The deal means NetEase now has its first studio in Europe and comes just months after the Hangzhou-based company launched its first center in the USlocated in Austin, Texas.
Founded in 1997, NetEase has become one of the world’s Top 10 gaming companies by revenue, ahead of Nintendo and Electronic Arts, but behind arch-rival Tencent, which is in first place. Quantic Dream, meanwhile, launched from France the same year NetEase did in China, though it chose a more modest path to growth with about 200 employees today and has remained entirely private with minimal outside funding.
It’s worth noting, however, that NetEase — which trades on the NASDAQ with a current market capitalization of more than $57 billion — made an undisclosed minority investment at Quantic Dream in 2019. So today’s announcement that the company has gone all-in and bought the company outright perhaps shouldn’t come as much of a surprise, especially at a time when NetEase seems to be on a mission to expand overseas.
NetEase also invested $100 million in American video game company Bungie back in 2018though Sony took Bungie off the menu when it swooped in to acquire the company in a $3.6 billion deal that closed last month.
Elsewhere, there’s been a recent wave of consolidation in the gaming space. This week only, Sony announced that it buys Savage Game Studios while Take Two recently completed its $12.7 billion acquisition of Zynga. And Microsoft’s $69 billion bid for Activision Blizzard it is is currently facing regulatory scrutiny.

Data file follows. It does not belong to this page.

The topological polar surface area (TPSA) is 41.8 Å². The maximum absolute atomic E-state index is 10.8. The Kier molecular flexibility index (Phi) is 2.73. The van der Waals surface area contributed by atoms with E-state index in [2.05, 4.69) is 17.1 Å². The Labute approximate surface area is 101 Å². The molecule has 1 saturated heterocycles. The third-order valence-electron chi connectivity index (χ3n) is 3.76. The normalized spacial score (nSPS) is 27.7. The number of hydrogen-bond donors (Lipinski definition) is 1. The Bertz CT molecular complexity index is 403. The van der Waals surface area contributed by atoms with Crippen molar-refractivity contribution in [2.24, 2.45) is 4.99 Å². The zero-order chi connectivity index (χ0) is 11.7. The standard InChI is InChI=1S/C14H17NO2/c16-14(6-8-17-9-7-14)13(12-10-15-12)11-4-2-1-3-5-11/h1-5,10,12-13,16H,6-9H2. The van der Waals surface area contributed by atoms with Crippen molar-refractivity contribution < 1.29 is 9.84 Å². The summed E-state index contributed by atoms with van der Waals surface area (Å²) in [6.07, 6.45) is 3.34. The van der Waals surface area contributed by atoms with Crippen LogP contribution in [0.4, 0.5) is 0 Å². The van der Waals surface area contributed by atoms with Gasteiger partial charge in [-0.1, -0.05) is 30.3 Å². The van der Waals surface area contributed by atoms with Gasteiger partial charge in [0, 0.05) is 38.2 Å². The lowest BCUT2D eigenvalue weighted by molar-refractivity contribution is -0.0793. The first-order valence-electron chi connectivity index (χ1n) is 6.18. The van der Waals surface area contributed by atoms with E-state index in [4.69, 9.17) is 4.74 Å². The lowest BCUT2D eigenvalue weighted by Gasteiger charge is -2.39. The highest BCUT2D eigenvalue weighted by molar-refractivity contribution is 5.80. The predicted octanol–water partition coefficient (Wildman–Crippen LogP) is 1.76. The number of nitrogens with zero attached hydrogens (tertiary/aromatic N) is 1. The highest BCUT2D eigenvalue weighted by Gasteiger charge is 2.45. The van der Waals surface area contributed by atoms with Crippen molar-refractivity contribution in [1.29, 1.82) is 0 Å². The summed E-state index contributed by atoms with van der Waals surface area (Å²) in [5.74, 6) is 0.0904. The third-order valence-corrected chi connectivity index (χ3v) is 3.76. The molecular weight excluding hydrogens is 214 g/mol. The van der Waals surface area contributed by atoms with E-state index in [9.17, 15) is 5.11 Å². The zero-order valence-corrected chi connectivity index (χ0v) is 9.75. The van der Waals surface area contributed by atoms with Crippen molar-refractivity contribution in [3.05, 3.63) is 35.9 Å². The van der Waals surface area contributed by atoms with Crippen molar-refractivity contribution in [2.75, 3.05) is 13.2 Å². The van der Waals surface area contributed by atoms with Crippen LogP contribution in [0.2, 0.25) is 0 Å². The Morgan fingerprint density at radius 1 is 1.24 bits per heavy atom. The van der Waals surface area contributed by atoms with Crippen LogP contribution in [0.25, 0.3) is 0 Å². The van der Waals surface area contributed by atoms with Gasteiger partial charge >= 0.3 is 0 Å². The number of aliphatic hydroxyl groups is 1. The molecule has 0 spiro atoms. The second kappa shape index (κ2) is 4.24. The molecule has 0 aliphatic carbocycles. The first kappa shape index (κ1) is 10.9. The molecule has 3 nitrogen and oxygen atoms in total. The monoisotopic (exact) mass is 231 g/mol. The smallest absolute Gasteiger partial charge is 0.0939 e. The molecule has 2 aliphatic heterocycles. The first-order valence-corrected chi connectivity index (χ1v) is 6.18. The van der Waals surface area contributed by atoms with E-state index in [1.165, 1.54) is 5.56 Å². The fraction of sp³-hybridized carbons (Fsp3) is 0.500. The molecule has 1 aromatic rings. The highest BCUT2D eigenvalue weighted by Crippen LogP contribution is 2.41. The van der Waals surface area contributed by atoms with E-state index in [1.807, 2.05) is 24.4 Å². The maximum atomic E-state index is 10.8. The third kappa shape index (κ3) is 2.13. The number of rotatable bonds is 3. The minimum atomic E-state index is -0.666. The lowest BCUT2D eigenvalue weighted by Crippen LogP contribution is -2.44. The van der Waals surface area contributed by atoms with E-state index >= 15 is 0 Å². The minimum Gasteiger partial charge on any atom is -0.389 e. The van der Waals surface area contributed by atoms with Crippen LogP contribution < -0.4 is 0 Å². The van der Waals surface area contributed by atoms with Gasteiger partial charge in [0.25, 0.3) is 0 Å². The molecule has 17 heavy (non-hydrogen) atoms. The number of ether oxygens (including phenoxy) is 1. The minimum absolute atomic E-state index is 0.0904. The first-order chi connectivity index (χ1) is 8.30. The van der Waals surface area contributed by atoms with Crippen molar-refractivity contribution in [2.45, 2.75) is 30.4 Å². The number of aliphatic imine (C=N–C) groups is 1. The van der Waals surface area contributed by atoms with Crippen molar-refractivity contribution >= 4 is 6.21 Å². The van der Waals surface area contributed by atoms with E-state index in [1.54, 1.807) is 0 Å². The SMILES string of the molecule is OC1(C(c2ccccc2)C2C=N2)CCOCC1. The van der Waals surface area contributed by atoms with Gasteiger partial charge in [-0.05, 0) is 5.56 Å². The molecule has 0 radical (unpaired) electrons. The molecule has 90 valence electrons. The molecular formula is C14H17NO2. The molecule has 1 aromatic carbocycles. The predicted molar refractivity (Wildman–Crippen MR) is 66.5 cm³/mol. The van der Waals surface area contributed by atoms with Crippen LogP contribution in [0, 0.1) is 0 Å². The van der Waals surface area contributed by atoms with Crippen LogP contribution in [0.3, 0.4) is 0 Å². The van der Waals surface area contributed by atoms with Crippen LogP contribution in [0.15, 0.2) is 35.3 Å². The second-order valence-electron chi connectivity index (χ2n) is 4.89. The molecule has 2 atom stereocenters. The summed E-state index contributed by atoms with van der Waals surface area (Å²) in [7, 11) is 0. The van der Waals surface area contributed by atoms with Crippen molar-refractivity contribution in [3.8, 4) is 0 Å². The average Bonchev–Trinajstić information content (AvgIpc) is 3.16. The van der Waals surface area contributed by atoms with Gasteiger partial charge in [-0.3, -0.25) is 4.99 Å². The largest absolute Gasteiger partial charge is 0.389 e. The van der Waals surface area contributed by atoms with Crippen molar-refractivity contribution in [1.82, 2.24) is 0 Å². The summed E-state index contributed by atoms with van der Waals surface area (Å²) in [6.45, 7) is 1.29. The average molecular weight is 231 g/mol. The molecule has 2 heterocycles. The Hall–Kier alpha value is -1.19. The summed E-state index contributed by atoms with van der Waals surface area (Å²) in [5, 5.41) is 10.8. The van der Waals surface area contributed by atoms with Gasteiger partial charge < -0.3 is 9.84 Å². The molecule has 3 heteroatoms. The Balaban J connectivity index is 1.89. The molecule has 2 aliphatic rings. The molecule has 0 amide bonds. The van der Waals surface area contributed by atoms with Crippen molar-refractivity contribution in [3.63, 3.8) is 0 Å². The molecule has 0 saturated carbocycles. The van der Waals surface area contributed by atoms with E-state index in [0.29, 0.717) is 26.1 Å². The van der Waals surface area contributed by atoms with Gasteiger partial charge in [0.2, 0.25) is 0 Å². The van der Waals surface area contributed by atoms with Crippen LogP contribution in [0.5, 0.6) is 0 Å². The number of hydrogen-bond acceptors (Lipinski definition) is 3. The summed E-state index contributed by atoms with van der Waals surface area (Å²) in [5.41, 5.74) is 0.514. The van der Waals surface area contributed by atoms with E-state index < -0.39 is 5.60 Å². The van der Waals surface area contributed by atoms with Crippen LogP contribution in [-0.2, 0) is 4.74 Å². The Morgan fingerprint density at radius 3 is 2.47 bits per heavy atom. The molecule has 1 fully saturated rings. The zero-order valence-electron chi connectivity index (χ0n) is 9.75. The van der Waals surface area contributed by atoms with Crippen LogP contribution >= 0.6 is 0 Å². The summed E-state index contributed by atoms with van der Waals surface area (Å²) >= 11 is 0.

So NetEase’s entry into Europe largely fits into a wider trend where gaming companies of all sizes are targeting larger firms looking for a bigger share of A $200 billion video game market.
Although Quantic Dream has only made about five games since its inception, it announced last year that it had been commissioned by Lucasfilm to develop a new game Named star wars eclipse, something that may have prompted Netease to go all-in on Quantic Dream. On top of that, rumors have surfaced recently that Quantic Dream is struggling to hire for the game, which is due out some time in the next few years, so having a well-funded parent company could change Quantic Dreams’ fortunes on that front. In a blog post today, Quantic Dream wrote:
To continue our development and presence in the world, but also to fund other studios and become an international publisher, more investment is needed to continue to build our technology and infrastructure, to deliver increasingly impressive next-gen games , to expand our team and develop several projects at the same time.
As a result of the deal, NetEase said Quantic Dream will continue to operate as an independent entity outside of France.